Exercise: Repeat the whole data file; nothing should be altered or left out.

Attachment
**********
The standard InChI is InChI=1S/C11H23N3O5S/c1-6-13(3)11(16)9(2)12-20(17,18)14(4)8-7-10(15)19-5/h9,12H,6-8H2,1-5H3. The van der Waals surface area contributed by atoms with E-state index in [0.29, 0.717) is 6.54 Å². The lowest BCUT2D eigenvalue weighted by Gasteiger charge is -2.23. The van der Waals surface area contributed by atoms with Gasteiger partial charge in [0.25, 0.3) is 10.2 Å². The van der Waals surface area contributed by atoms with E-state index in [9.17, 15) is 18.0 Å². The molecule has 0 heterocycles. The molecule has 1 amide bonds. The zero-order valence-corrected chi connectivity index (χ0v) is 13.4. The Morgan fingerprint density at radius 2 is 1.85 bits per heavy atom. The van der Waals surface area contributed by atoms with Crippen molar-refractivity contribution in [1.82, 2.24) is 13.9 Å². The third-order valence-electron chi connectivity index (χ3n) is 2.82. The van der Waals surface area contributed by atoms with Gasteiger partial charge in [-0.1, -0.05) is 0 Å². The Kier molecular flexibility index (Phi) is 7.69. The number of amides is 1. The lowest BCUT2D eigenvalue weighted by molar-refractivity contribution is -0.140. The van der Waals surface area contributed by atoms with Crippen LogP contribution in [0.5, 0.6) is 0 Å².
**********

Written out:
The standard InChI is InChI=1S/C11H23N3O5S/c1-6-13(3)11(16)9(2)12-20(17,18)14(4)8-7-10(15)19-5/h9,12H,6-8H2,1-5H3. The van der Waals surface area contributed by atoms with E-state index in [0.29, 0.717) is 6.54 Å². The lowest BCUT2D eigenvalue weighted by Gasteiger charge is -2.23. The van der Waals surface area contributed by atoms with Gasteiger partial charge in [0.25, 0.3) is 10.2 Å². The van der Waals surface area contributed by atoms with E-state index in [9.17, 15) is 18.0 Å². The molecule has 0 heterocycles. The molecule has 1 amide bonds. The zero-order valence-corrected chi connectivity index (χ0v) is 13.4. The Morgan fingerprint density at radius 2 is 1.85 bits per heavy atom. The van der Waals surface area contributed by atoms with Crippen molar-refractivity contribution in [1.82, 2.24) is 13.9 Å². The third-order valence-electron chi connectivity index (χ3n) is 2.82. The van der Waals surface area contributed by atoms with Gasteiger partial charge in [-0.1, -0.05) is 0 Å². The Kier molecular flexibility index (Phi) is 7.69. The number of amides is 1. The lowest BCUT2D eigenvalue weighted by molar-refractivity contribution is -0.140. The van der Waals surface area contributed by atoms with Crippen LogP contribution in [0.5, 0.6) is 0 Å².